- The Washington Times - Sunday, October 28, 2001

From combined dispatches
The retirement fund for Maryland state workers lost money in the receding stock market last fiscal year and will need millions of taxpayer dollars next year to meet its obligations.
The $32 billion fund lost 9 percent, or $2.88 billion, of its value on investments in the year ending June 30, said Treasurer Richard N. Dixon, who is also chairman of Maryland's pension fund.
About 77,000 retired state employees and teachers receive monthly payments from the $32 billion fund.
The problem is rooted in the declining stock market, which Maryland has clung to even though stocks have been drifting lower and lower for more than a year. While other money managers sheltered their funds by selling poor-performing stocks to buy more dependable and profitable high-grade corporate and municipal bonds, Maryland kept 72 percent of its investments tied up in stocks 49 percent in U.S. stocks and 23 percent in foreign stocks, according to Pension & Investments, a trade publication that tracks state funds.
The remainder of Maryland's pension money is invested in fixed-income accounts and a small amount of cash and Treasury bonds.
Virginia is also heavily invested in the stock market, but has had better luck, according to figures supplied by the publication. As of Sept. 30, Virginia's $ 41.7 billion fund consisted of 70 percent stocks and 30 percent fixed income. The chairman of Virginia's pension fund advised the fund's manager to cut the state's stock market holdings to 50 percent, as Delaware has done.
Maryland's Sen. Barbara A. Hoffman, chairman of the Budget and Taxation Committee, said she wants Mr. Dixon to explain the fund's investment policies. "It is a problem, because you can't run it by the seat of your pants. It's too much money," the Baltimore Democrat said.
Mr. Dixon defended his policy of keeping a large percentage of the state's investments in the stock market. "This is the time to be holding our position in stocks. You don't want to sell when things are down." He said the state's fund has performed better than the Dow Jones Industrial Average and the S&P; 500.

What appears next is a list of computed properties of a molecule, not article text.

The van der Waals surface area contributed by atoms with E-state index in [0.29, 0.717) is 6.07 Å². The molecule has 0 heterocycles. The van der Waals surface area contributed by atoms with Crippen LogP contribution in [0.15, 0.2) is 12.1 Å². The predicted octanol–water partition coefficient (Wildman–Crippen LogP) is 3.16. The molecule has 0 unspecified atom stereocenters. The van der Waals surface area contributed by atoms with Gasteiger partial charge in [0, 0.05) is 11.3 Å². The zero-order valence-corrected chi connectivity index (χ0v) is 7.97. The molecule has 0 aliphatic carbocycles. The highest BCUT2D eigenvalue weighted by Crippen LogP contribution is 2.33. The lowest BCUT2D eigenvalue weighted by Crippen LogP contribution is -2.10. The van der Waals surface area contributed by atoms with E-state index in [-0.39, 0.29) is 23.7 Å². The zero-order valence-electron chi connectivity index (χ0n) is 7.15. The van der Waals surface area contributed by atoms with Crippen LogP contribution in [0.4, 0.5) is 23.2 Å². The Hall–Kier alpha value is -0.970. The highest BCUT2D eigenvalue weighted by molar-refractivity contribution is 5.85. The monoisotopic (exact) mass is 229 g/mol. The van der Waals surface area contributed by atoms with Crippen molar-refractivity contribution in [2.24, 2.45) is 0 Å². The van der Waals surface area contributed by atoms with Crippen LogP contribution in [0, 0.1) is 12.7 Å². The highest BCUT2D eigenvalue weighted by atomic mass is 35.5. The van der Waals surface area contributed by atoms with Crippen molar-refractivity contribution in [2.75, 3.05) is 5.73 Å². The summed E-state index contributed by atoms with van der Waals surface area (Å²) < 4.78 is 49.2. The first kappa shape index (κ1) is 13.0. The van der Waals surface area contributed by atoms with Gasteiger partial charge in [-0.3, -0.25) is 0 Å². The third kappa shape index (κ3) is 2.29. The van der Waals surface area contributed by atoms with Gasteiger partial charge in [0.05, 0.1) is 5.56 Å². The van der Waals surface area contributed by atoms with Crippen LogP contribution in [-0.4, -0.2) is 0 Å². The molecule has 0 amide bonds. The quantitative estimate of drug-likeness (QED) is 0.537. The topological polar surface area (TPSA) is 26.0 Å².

"We're not down anywhere near as much as the market's down because we're diversified," Mr. Dixon said.
The fund will likely need between $55 million and $68 million from the state to keep operating. The exact amount will be determined in December by the pension system's trustees, he said.
Mr. Dixon said the payment is not optional. "This has to be done," he said.
Gov. Parris N. Glendening will not comment on the payment until its amount is determined, spokesman Michael Morrill said. "The budget will be based on December numbers and that's what we'll be looking for," Mr. Morrill said.
Mr. Dixon said he believed the state would be able to make the additional payment from the Rainy Day Fund of nearly $1 billion. Word of the pension-fund losses comes as state officials are working to make up a projected $521 million shortfall in Medicaid and other health programs.
Decreased tax revenue from the slowing economy has put an additional strain on the state's $21 billion budget, and state officials expect even less money to come in because of the economic fallout from the Sept. 11 attacks.
Mr. Dixon said the additional pension contribution next year will reverse a five-year trend of diminishing state payments into the pension system. The stock market boom of the late 1990s gave the fund healthy earnings, including an increase of 12 percent in 2000.

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